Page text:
We started this series in 2004, since 10 years gives us a decent sample to judge the players in that draft class by. Here are links to the previous articles in this series:

Now, we move on to the 2003 draft: Read More…

From Indians Baseball Insider, October 25, 2014

 
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Posted by on November 2, 2014 in ZU. October 2014

 

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Picking up Aviles’ option goes beyond the numbers (10.24.14)

Strictly based on the numbers, Cleveland exercising utility man Mike Aviles’ $3.5 million option for 2015 makes no sense.

Going beyond the surface numbers, however, shows why the move is defensible.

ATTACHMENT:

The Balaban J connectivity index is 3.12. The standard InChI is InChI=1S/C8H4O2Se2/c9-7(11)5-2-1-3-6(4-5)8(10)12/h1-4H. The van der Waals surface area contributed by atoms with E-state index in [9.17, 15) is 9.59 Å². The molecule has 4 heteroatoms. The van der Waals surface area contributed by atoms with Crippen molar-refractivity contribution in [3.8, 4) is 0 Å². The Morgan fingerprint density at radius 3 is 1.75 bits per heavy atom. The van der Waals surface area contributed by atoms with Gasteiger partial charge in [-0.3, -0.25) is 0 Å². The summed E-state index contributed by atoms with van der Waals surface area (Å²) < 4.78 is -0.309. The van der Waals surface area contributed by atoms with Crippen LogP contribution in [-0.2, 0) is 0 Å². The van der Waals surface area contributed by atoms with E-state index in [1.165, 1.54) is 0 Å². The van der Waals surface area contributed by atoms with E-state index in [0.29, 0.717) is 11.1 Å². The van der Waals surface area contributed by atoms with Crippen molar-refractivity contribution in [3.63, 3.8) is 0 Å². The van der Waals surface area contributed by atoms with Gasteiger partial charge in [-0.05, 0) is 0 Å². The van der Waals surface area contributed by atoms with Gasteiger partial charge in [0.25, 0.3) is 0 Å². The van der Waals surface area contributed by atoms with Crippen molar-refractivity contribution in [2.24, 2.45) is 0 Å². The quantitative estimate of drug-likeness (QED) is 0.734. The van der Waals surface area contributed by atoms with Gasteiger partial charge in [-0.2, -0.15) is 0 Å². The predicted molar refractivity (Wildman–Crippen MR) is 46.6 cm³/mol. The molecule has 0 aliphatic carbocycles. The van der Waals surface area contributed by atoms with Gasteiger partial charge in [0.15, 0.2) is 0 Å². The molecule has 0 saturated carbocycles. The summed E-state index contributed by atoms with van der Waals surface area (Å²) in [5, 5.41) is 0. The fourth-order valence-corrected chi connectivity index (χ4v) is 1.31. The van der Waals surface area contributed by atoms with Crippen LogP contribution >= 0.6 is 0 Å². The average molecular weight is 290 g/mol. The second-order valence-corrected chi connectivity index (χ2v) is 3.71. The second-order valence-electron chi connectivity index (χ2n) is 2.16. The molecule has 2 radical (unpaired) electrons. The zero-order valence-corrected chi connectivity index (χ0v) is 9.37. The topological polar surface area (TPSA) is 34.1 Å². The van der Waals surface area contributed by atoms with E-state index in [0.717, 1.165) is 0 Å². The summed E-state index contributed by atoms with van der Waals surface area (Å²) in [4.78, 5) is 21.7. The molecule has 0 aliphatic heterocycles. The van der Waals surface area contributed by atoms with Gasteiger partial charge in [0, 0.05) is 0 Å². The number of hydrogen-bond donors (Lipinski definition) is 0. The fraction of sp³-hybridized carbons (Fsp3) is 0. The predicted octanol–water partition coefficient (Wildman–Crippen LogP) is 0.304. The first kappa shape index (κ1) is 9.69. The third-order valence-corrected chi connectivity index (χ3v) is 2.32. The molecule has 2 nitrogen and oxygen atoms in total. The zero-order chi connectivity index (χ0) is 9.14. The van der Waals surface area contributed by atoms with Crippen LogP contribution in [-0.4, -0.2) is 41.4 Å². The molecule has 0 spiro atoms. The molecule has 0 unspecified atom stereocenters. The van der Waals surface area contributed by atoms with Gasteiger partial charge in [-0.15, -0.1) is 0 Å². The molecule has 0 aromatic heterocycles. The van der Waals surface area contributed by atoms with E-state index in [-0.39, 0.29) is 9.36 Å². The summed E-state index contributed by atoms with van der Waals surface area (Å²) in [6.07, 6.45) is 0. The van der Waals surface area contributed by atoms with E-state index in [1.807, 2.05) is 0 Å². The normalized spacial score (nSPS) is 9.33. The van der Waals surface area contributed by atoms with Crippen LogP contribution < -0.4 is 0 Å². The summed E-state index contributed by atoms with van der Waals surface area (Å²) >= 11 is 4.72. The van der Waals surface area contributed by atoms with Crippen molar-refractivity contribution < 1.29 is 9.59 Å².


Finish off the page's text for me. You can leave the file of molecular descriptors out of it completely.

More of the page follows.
No one will ever confuse Aviles with an impact player. His offense over the past three seasons has been remarkably consistent, with the 33-year-old posting the following lines:

  • 2012: .250/.282/.381 line, 75 wRC+
  • 2013: .252/.282/.368 line, 79 wRC+
  • 2014: .247/.273/.343 line, 74 wRC+

What we have here is a player who is consistently below-average and adds next to nothing from his bat. Even giving Aviles credit for being able to play shortstop — a position that does not require as much offense — does not bail him out.

Major league shortstops posted a .251/.306/.363 line and 87 wRC+ in 2014, marks that still leave Aviles decidedly below-average offensively. Plus, Aviles is not a full-time shortstop, spending only 15 games there in 2014. Aviles’ other positions he played more frequently have higher thresholds for offensive success, driving the utility man’s value even farther down.